Arms races among invertebrates, intelligence gathering by the immune system and alarm calls by marmots are but a few of nature's security strategies that have been tested and modified over billions of years. This provocative book applies lessons from nature to our own toughest security problems--from global terrorism to the rise of infectious disease to natural disasters. Written by a truly multidisciplinary group including paleobiologists, anthropologists, psychologists, ecologists, and national security experts, it considers how models and ideas from evolutionary biology can improve national security strategies ranging from risk assessment, security analysis, and public policy to long-term strategic goals.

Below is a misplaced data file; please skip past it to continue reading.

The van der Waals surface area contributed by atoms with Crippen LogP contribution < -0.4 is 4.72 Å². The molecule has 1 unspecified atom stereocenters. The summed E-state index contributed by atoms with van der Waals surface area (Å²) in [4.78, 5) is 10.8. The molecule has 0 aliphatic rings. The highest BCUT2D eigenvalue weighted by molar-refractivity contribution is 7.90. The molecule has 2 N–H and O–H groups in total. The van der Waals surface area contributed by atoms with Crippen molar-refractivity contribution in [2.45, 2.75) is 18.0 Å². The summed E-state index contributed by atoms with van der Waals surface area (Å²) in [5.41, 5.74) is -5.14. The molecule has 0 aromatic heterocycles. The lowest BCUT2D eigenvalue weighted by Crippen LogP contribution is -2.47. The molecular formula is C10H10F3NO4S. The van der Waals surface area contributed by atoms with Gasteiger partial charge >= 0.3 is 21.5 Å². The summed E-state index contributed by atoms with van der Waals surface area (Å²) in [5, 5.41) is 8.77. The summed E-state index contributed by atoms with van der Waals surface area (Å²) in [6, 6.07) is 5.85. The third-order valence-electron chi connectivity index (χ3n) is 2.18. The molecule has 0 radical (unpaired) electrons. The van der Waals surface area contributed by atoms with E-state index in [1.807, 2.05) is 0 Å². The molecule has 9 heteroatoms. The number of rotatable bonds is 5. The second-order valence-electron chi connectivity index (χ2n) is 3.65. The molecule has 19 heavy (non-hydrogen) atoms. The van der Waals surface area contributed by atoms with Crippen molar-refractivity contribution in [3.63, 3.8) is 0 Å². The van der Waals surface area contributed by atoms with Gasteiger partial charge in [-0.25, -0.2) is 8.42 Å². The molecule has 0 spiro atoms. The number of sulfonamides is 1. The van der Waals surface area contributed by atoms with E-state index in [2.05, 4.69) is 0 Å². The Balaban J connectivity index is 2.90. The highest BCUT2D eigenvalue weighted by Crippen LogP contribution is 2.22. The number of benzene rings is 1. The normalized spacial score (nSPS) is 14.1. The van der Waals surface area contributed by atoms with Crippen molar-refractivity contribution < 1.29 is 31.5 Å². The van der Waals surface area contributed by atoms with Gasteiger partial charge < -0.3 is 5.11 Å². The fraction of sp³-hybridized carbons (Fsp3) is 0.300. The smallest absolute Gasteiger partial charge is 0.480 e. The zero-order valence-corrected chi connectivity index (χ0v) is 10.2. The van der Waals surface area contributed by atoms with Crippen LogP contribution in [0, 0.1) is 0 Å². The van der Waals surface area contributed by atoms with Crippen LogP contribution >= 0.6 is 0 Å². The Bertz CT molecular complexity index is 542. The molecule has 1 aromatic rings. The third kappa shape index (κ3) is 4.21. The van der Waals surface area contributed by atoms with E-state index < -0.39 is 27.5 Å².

Raphael D. Sagarin is Associate Director for Ocean and Coastal Policy at The Nicholas Institute for Environmental Policy Solutions at Duke University. Terence Taylor is the President and Director of the International Council for the Life Sciences. He previously served with the United Nations as a Commissioner and Chief Inspector for Iraq on weapons of mass destruction and was a career officer in the British army.